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Honoring Our Heroes: Veteran service officer helps vets navigate the system

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Honoring Our Heroes: Veteran service officer helps vets navigate the system

One of the monuments at the Scotts Bluff County Administration building is dedicated to those in the military who have served their country. The memorial park is located just west of the office of John Brehm, a Korean War veteran who has served as the county's Veterans Services Director for the past 46 years.

When veterans need help with securing their Veterans Administration benefits, filling out the required forms to apply for services, or just need more information, Veterans Service Centers across the state are there to help.

In Scotts Bluff and Banner counties, the person to call is John Brehm, a Korean War Army veteran who’s been with the center for the past 46 years.

Honoring Our Heroes: Veteran service officer helps vets navigate the system

Korean War veteran John Brehm 

“We help veterans through the process of applying for VA benefits they’ve earned for their service,” Brehm said. “Those include compensation benefits for injuries resulting from their time in the military and applications for the VA medical centers.”

Brehm’s office also works with the wives and widows of veterans to assure they receive any benefits to which they’re entitled.

And on Fridays, Brehm does contact work at the Western Nebraska Veterans Home to help process applications for residence to the home.

He said the majority of the veterans from this area go to the Black Hills VA Treatment Hospital in Hot Springs, South Dakota. Because the hospital has a community based outpatient clinic in Scottsbluff, it’s much easier for a veteran to have preliminary work done locally before being admitted at Hot Springs.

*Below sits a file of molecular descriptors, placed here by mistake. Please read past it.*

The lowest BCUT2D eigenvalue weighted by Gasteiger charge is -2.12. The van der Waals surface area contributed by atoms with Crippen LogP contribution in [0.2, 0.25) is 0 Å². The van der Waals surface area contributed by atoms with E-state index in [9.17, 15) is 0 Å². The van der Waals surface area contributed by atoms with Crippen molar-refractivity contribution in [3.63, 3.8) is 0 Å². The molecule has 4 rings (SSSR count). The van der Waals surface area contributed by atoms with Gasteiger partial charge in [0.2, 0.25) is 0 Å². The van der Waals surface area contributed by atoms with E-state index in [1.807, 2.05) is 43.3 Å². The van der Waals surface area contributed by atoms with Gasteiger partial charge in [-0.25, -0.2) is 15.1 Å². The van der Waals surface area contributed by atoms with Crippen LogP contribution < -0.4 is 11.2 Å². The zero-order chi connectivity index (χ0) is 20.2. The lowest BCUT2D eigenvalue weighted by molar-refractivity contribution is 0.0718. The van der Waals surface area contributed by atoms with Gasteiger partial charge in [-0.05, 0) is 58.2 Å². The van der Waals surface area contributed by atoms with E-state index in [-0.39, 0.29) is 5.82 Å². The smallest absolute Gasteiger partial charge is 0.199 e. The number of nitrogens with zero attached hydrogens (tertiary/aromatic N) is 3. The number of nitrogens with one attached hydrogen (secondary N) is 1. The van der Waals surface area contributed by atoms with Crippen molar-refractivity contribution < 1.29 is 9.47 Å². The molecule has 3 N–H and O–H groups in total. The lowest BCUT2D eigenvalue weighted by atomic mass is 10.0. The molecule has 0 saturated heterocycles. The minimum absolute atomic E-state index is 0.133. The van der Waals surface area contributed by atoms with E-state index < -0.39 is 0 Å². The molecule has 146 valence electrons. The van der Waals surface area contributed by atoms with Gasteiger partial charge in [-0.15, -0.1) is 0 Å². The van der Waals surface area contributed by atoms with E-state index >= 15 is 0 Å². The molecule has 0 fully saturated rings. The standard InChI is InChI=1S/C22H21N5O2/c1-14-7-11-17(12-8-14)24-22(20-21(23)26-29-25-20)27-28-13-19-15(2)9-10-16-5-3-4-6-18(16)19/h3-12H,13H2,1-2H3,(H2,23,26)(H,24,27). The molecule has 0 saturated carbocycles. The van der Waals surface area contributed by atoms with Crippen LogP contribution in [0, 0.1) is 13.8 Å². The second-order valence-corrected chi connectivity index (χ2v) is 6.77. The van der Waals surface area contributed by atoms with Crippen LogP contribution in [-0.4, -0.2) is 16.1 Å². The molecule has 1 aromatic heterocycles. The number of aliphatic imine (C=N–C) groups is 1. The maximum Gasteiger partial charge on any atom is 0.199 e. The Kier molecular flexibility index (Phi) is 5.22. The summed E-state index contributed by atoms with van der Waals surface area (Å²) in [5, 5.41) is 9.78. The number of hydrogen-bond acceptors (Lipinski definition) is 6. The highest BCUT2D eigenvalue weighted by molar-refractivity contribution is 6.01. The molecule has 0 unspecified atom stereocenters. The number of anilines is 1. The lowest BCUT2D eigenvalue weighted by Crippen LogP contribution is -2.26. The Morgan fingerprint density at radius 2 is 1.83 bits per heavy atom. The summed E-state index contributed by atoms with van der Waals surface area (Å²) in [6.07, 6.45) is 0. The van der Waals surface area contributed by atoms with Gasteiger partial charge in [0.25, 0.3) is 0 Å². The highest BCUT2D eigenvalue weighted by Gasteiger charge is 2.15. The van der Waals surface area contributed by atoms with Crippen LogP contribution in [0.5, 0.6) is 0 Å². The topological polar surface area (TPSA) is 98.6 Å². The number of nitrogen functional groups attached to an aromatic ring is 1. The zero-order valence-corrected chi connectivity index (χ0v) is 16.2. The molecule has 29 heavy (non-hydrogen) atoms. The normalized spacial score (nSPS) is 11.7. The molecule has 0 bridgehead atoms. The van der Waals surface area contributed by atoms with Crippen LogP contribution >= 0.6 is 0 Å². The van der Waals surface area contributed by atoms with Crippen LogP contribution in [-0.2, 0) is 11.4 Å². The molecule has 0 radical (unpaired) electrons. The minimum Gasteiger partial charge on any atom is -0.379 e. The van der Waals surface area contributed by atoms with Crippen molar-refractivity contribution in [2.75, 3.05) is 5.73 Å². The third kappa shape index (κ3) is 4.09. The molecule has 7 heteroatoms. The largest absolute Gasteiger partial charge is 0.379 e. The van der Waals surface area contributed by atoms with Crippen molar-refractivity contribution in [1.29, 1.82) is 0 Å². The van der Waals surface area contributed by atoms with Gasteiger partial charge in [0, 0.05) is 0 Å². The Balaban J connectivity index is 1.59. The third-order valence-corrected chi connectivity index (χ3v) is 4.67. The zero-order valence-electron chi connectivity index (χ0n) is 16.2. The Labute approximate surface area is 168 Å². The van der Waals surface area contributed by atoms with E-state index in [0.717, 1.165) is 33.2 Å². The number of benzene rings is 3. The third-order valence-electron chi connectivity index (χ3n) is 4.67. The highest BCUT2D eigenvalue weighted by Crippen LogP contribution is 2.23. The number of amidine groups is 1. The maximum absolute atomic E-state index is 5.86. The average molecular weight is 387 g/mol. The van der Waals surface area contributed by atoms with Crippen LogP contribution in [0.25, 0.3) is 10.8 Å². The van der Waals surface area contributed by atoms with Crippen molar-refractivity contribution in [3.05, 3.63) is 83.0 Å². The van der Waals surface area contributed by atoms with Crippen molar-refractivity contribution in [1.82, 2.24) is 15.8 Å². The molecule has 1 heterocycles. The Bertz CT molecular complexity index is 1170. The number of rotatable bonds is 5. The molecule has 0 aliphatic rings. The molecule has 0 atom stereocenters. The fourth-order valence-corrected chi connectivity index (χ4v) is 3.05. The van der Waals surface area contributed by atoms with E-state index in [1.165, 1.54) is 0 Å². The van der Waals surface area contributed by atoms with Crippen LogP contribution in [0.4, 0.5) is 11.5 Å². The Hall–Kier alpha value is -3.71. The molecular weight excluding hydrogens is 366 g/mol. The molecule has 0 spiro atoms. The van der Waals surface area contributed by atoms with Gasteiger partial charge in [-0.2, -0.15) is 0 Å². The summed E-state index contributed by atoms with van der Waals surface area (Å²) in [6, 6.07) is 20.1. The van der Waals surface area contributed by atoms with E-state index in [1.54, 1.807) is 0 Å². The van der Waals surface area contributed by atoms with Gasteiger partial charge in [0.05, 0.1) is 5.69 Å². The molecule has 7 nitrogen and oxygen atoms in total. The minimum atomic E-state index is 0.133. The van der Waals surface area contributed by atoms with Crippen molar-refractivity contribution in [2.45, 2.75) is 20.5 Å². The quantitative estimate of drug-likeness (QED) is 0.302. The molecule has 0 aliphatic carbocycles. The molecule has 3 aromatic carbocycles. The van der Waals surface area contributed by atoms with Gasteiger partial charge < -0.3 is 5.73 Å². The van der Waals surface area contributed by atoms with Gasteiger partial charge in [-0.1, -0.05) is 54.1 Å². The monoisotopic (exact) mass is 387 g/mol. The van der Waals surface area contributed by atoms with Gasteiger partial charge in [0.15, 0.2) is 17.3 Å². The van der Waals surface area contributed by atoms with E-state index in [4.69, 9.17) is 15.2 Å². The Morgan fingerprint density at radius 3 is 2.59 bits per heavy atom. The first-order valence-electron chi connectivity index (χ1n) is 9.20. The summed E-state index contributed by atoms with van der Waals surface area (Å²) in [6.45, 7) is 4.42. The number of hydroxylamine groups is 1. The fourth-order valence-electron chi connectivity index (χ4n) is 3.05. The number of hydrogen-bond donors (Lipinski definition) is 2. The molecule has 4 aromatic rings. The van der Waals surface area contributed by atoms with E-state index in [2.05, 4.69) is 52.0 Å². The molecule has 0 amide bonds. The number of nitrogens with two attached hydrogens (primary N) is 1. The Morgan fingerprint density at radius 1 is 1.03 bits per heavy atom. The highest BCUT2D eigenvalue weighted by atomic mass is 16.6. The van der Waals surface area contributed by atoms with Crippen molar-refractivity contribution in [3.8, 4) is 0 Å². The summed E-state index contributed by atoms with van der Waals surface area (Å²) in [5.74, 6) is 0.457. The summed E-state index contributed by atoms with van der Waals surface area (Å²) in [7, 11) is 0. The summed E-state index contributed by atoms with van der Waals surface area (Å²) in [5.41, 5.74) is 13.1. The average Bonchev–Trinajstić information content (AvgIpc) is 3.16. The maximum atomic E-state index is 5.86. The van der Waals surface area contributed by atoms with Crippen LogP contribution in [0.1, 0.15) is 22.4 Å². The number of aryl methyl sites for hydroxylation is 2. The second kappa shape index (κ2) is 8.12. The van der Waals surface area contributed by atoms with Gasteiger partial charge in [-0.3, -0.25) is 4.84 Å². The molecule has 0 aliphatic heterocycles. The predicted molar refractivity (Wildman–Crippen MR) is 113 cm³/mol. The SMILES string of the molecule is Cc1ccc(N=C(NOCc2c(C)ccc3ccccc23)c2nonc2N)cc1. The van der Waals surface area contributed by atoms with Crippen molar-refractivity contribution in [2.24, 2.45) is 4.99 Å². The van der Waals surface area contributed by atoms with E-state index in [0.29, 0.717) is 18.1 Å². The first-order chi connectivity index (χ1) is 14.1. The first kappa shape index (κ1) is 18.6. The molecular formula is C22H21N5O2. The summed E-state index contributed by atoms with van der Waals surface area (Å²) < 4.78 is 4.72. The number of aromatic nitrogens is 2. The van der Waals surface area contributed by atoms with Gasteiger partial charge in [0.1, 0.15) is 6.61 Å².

“Our office runs two Disabled American Veterans vans out of Scottsbluff to transport vets,” Brehm said “One goes to Hot Springs and the other to the VA hospital at Cheyenne. We’re available on Mondays, Tuesdays and Thursdays with volunteer drivers. And because the VA keeps the title and provides needed gas and maintenance, those vans don’t cost the county anything.”

Working with other veterans’ organizations is another part of the Brehm’s outreach. Along with the American Legion, they organize the annual County Government Day where high school students learn about how the county functions as a part of the state’s overall government.

He also works with the VFW on the annual Veterans Day parade and other activities for that day.

“We have coffee the morning of Veterans Day at the veterans’ home in Scottsbluff,” Brehm said. When they were younger, most of those veterans helped out with Veterans Day programs. Our being there helps them feel like they’re still a part of what we do.”

Another important part of Veterans Day that Brehm’s office helps coordinate is the Memorial Avenue of Flags with flags flying the length of Broadway, West 27th Street and East Overland.

While Brehm estimated there are about 2,600 veterans in Scotts Bluff County, his office helps any veteran seeking assistance, whether they live in Nebraska or another state.

Brehm said his job is information driven. County Veterans Service directors often consult with each other on the best way to resolve an issue. It might even require a call to the state office for clarification on the latest requirements issued by the VA.

Brehm has posted so many years of “serving those who served” that Scotts Bluff County dedicated its memorial park in his honor. He called it one of the highlights of his career.

We're always interested in hearing about news in our community. Let us know what's going on!

Jerry Purvis is a reporter with the Star-Herald. He can be reached at 308-632-9046 or emailed at jpurvis@starherald.com.

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